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Page last updated at 15:24 GMT, Wednesday, 20 May 2009 16:24 UK
Norfolk's churches under threat
David Keller, BBC Norfolk
By David Keller
BBC Norfolk

St Nicholas Church, Potter Heigham, Norfolk (Photo: Simon Knott)
Churches along the River Thurne are under threat from coastal erosion

Norfolk's churches, particularly those on the embankment of the River Thurne, are feeling the full force of mother nature and could disappear.

Five churches with rapidly receding plots of land include All Saint's Church in Horsey and St Nicholas' Church in Potter Heigham.

"Communities are just floating away," said Kate Smith, local historian.

"We're not talking about an act of Natural England, we're talking about an ironic act of God," she added.

Natural England [the government's advisor on the natural environment] made a proposal in early 2008 to abandon coastal sea defences and allow 25 sq miles (65 sq km) of broadland around the Upper Thurne to be flooded by the sea.

It was revoked during the latter end of the year due to huge protests from Norfolk residents.

Inside All Saint's Church, Horsey, Norfolk (Photo: Simon Knott)
Churches at risk include All Saint's in Horsey

Kate believes that even though the churches along the Thurne embankment are safe for now and will be protected under government legislation until 2048, the underlying threat from rising sea levels over flat plains will not go away.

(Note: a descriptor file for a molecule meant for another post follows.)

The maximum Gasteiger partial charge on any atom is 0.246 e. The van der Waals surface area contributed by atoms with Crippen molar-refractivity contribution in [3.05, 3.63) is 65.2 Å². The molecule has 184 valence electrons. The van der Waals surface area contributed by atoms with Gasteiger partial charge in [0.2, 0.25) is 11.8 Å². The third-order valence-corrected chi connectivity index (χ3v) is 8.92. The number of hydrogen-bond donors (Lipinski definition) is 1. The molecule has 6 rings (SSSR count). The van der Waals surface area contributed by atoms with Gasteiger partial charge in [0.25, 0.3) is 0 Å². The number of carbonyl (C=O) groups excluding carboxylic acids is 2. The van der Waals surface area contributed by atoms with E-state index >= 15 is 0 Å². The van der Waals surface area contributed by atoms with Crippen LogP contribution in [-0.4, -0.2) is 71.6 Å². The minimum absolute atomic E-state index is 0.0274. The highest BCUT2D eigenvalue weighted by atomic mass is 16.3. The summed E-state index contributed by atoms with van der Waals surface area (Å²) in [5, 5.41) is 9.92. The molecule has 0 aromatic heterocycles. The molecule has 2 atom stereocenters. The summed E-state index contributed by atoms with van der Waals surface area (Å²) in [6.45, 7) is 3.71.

"The sea defences are now going to be maintained which is great news, but no promises were given as to what would happen after the 50 years was up," she said.

High risk

As part of her 2009 annual church crawl organised at Norwich's Dragon Hall, Kate took people on a tour of churches around the River Thurne which are at high risk from the power of the sea.

"There were five villages involved in the tour and we also went to the former site of St Mary's Church at Eccles-on-Sea, which was one of the last churches to completely disappear," she said.

"During my lifetime, the parts of the tower that fell onto the beach in 1895 have finally been subsumed by the North Sea - It's a fast process.

"Unfortunately you can't legislate for the moon, the spring tide and the roaring north-westerly gale that make the dangerous surge conditions."

There are more than just a handful of Norfolk churches at risk from the sea.

A gargoyle at St Nicolas' Church, Potter Heigham, Norfolk (Photo: Simon Knott)
All Saint's Church, Horsey
St Margaret's Church, Sea Palling
St John's Church, Waxham
St Mary's Church, Hickling
St Nicholas' Church, Potter Heigham

"On our annual tour we have been across many parts of Norfolk and we try and make the church crawl different each time," said Kate.

"The churches on the 2009 crawl were all of dedicated worshipping communities.

If the churches are redundant, they are vested in the Churches Conservation Trust [the leading body conserving England's churches], but none of these churches are in that state and cannot be protected, which is absurd."

Kate accepts that sometimes there is nothing that Natural England, the Churches Conservation Trust or even King Canute can do to stop the sea.

"What I'm really trying to put across to people is that although the outrageous idea to simply surrender the land to the sea has been quashed, if the correct surge conditions are recreated, there is simply nothing we can do to help these parishes," she said.



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